What happens to my tax credits if my circumstances change?
It's important to keep HMRC up to date with any changes to your income or your family circumstances, as this could have an impact on how much you get.
Tax credits changes: one month deadline
By law, you must tell HMRC within one month of the following changes happening:
A change in partners
If you claimed as an individual but you are now married, in a civil partnership or living with someone as a couple, or if you claimed as a couple but you have separated or your partner has died.
Your job changes
You must inform HMRC within one month if you stop working, you are working at least 16 hours a week and your hours drop below this, or you are working 30 hours or more a week and your hours drop below 30 hours or reduce to nil.
For couples with children, it is your joint working hours that count towards the 30-hour total.
You must also let HMRC know if you've been on strike for more than 10 days. The same goes for losing your right to work or reside in the UK.
If you are claiming child-care costs and your costs stop or go down by £10 a week or more (and the change lasts at least four consecutive weeks), you must also inform HMRC.
The same needs to happen if a child or young person you are responsible for moves out to live with someone else or starts to claim Income Support, Incapacity Benefit, income-based Jobseeker’s Allowance, Employment and Support Allowance, child tax credit or working tax credit in their own right.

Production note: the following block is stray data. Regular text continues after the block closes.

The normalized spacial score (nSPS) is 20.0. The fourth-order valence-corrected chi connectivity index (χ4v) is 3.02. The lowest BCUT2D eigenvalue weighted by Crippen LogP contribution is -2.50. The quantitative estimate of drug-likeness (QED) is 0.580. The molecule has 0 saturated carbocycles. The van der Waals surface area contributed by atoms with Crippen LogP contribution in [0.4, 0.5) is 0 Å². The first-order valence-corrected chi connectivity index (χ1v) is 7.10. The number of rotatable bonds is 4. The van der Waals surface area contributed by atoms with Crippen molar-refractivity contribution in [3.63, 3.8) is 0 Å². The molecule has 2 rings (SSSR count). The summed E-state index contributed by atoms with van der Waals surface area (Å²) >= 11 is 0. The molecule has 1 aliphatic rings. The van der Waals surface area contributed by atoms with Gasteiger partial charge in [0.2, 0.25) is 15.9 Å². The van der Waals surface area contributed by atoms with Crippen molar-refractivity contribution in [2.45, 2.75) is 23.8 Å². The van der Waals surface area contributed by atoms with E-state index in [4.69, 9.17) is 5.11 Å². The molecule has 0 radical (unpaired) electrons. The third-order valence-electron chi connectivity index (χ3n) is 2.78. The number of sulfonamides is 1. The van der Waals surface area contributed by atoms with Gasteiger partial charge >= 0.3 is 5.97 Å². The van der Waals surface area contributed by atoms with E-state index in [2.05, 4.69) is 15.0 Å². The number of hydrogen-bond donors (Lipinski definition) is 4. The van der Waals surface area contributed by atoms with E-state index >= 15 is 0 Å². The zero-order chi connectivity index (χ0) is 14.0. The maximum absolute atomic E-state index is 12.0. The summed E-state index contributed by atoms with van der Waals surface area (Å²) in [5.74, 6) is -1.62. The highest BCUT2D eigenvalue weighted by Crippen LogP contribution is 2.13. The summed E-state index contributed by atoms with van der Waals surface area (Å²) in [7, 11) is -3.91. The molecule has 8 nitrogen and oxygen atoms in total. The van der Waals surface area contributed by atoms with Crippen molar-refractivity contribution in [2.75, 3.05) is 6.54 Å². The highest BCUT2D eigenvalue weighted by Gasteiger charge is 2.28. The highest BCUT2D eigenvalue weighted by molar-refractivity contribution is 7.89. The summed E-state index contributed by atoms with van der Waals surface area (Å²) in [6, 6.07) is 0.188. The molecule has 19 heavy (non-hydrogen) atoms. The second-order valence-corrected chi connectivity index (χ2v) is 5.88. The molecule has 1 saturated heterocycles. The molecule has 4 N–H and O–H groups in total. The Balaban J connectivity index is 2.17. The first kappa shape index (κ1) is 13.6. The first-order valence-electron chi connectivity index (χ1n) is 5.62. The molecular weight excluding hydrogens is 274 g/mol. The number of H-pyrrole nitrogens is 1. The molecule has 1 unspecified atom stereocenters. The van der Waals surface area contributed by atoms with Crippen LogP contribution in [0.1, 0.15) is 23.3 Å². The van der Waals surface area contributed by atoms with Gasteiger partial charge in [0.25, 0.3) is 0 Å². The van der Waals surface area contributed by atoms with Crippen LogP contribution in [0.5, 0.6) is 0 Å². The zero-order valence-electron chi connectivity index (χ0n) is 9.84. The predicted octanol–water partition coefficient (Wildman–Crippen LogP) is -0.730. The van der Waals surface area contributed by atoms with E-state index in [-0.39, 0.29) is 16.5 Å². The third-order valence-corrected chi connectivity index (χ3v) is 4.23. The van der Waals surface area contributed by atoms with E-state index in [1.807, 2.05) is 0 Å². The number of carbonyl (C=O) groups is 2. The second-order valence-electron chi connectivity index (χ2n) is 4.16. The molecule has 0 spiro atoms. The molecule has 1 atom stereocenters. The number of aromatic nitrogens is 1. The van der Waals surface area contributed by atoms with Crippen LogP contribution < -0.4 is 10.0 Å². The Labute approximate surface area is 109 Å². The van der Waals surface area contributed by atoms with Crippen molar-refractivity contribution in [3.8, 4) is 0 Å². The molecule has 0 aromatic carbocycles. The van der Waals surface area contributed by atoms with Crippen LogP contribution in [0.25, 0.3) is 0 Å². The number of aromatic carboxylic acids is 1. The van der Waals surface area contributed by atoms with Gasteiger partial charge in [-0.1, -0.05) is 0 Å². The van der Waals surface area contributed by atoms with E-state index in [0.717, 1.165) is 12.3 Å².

You also need to inform HMRC is a young person between 16 and 20 you are responsible for leaves full time education or approved training, starts advanced education (for example, a degree course), starts training provided under a contract of employment, or starts paid work (usually for more than 24 hours a week).
Tax credits: other changes
You don't have to tell HMRC about the following changes, but it might be in your interests to do so, as you may be entitled to a higher tax credit award:
- A young person over 16 continues in full time education, registers with a careers service, Connexions or equivalent, or joins an approved government training scheme
- Your income goes down
- Your income goes up. This may not affect your current award, but it will affect how much you get next year. If you get paid too much because you delay telling HMRC about any changes, you will be asked to pay back any tax credits overpaid. See Tax credits overpayments
- Your childcare costs go up by £10 a week or more (and the change lasts at least four consecutive weeks)
- Your usual working hours change from less than 16 hours a week to more than 16 hours a week
- Your usual working hours change from less than 30 hours a week to 30 or more. For couples with children, it is your joint working hours that count towards the 30 hours.
It's worth telling HMRC within three months of a change of circumstances which increases your award, as usually awards can only be backdated by up to three months.